Remodulin treats high blood pressure in the lungs. It may also be used to help switch patients taking Flolan.
Remodulin is a prescription medication used to treat pulmonary arterial hypertension (PAH). It is also used to switch those taking Flolan (epoprostenol) to Remodulin. This medication belongs to a group of drugs called vasodilators, which help to relax the blood vessels within and around the lungs. This helps increase your ability to breathe, especially during exercise. It also acts as a blood thinner, which decreases the chance of a blood clot.
This medication is available in an injectable form to be given directly into a vein (IV) or just under the skin (subcutaneously) by a healthcare professional.
Common side effects of Remodulin injectable include diarrhea, jaw pain, and pain at the site of injection. It can also cause dizziness. Do not drive or operate heavy machinery until you know how Remodulin affects you.
How was your experience with Remodulin?
Uses of Remodulin
Remodulin Drug Class
Remodulin is part of the drug class:
Side Effects of Remodulin
Serious side effects have been reported with Remodulin.
Common side effects of Remodulin injectable include the following:
- pain at site of injection
- jaw pain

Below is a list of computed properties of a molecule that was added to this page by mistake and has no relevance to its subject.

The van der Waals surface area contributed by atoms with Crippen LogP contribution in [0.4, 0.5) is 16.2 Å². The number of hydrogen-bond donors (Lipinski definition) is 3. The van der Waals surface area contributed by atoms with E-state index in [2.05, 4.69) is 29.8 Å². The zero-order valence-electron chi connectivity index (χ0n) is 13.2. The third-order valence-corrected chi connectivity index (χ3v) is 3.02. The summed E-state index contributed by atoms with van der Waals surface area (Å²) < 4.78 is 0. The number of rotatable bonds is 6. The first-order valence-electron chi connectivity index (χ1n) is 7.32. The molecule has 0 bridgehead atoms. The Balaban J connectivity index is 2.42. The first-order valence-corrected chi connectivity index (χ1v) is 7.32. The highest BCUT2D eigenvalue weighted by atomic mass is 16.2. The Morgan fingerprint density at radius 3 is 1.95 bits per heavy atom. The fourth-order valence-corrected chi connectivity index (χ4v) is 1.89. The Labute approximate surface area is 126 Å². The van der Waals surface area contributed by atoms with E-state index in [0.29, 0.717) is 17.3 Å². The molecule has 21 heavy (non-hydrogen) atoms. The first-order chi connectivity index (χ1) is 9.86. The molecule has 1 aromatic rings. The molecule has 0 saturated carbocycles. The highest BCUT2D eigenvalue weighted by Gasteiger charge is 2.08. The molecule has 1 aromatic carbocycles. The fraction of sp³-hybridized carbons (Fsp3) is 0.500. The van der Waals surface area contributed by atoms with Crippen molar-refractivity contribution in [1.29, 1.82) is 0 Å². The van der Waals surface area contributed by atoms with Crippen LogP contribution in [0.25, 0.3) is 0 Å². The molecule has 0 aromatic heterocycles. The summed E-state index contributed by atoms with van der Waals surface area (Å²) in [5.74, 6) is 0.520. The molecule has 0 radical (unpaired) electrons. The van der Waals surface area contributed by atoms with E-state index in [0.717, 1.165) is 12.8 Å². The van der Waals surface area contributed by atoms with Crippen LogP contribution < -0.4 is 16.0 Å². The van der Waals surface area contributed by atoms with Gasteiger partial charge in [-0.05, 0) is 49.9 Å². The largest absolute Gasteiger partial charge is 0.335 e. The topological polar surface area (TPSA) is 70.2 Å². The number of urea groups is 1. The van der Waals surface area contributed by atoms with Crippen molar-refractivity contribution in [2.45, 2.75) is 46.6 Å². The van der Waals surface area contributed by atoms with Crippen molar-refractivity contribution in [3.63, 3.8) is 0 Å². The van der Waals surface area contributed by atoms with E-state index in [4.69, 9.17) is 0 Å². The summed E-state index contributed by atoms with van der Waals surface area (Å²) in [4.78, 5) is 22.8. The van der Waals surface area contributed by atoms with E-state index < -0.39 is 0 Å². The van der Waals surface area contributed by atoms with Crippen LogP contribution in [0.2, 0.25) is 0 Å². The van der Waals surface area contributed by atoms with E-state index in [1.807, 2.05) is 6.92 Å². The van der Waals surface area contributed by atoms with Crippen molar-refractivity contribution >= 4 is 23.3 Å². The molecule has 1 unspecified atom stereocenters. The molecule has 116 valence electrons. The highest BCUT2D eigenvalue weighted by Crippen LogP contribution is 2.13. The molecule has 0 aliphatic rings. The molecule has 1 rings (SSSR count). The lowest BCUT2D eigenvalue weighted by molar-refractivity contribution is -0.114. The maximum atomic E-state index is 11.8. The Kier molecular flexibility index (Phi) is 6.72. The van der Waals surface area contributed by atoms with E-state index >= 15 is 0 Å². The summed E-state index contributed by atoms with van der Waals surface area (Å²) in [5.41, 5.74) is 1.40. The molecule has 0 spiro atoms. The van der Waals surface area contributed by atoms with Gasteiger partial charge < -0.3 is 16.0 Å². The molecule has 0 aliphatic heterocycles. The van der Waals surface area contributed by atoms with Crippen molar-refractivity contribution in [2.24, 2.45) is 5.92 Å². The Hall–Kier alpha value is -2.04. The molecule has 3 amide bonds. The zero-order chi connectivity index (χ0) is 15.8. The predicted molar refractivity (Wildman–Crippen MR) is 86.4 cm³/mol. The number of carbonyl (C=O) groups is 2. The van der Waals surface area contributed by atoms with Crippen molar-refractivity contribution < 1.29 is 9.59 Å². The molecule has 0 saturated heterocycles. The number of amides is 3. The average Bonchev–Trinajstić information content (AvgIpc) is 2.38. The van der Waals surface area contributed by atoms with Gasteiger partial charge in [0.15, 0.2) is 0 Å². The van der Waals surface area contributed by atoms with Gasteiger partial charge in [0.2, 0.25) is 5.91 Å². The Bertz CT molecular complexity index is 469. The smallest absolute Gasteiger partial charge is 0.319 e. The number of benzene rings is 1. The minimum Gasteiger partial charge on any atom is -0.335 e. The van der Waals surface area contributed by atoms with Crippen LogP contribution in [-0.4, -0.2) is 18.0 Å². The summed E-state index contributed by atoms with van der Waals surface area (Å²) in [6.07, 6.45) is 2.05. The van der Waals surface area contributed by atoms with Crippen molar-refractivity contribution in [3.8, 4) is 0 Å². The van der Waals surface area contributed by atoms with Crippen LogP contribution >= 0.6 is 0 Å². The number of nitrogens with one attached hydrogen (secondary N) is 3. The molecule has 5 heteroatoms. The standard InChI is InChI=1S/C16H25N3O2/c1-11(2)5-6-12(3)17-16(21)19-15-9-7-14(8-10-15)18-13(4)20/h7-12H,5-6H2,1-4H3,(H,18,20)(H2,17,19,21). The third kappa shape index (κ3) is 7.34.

- body swelling
- low blood pressure
This is not a complete list of Remodulin side effects. Ask your doctor or pharmacist for more information.
Tell your doctor if you have any side effect that bothers you or that does not go away.
Call your doctor for medical advice about side effects. You may report side effects to the FDA at 1-800-FDA-1088.
Tell your doctor about all the medicines you take, including prescription and non-prescription medicines, vitamins, and herbal supplements. Especially tell your doctor if you take:
- diuretics such as
- angiotensin-converting enzyme (ACE) blockers such as
- benazepril (Lotensin, Lotensin HCT)
- captopril (Capoten, Capozide)
- enalapril (Vasotec, Vaseretic)
- fosinopril (Monopril, Monopril HCT)
- lisinopril (Prinivil, Prinzide, Zestril, Zestoretic)
- moexipril (Univasc, Uniretic)
- quinapril (Accupril, Accuretic, Quinaretic)
- ramipril (Altace)
- trandolapril (Mavik, Tarka)
- angiotensin receptor II blockers such as
- azilsartan (Edarbi)
- candesartan (Atacand)
- irbesartan (Avapro)
- losartan (Cozaar)
- olmesartan (Benicar)
- telmisartan (Micardis, Twynsta)
- valsartan (Diovan)
- beta blockers such as
- metoprolol (Toprol XL, Lopressor)
- carvedilol (Coreg)
- bisoprolol (Zebeta)
- betaxolol (Kerlone)
- nebivolol (Bystolic)
- propranolol (Inderal)
- calcium channel blockers such as
- nifedipine (Adalat, Nifedical, Procardia)
- amlodipine (Norvasc)
- verapamil (Calan, Isoptin, Covera, Verelan)
- diltiazem (Cardizem)
- vasodilators such as
- doxazosin (Cardura)
- prazosin (Minipress)
- terazosin (Hytrin)
- clonidine (Catapres)
- hydralazine (Bidil, Hydra-Zide)
- medications that affect your platelets such as clopidogrel (Plavix), aspirin, prasugrel (Effient), ticagrelor (Brilinta), ticlopidine (Ticlid), abciximab (ReoPro), eptifibatide (Integrilin), tirofiban (Aggrastat), and cilostazol (Pletal)
- anticoagulant (blood thinner) medications such as warfarin (Coumadin, Jantoven), heparin, enoxaparin (Lovenox), fondaparinux (Arixtra), rivaroxaban (Xarelto), and apixaban (Eliquis)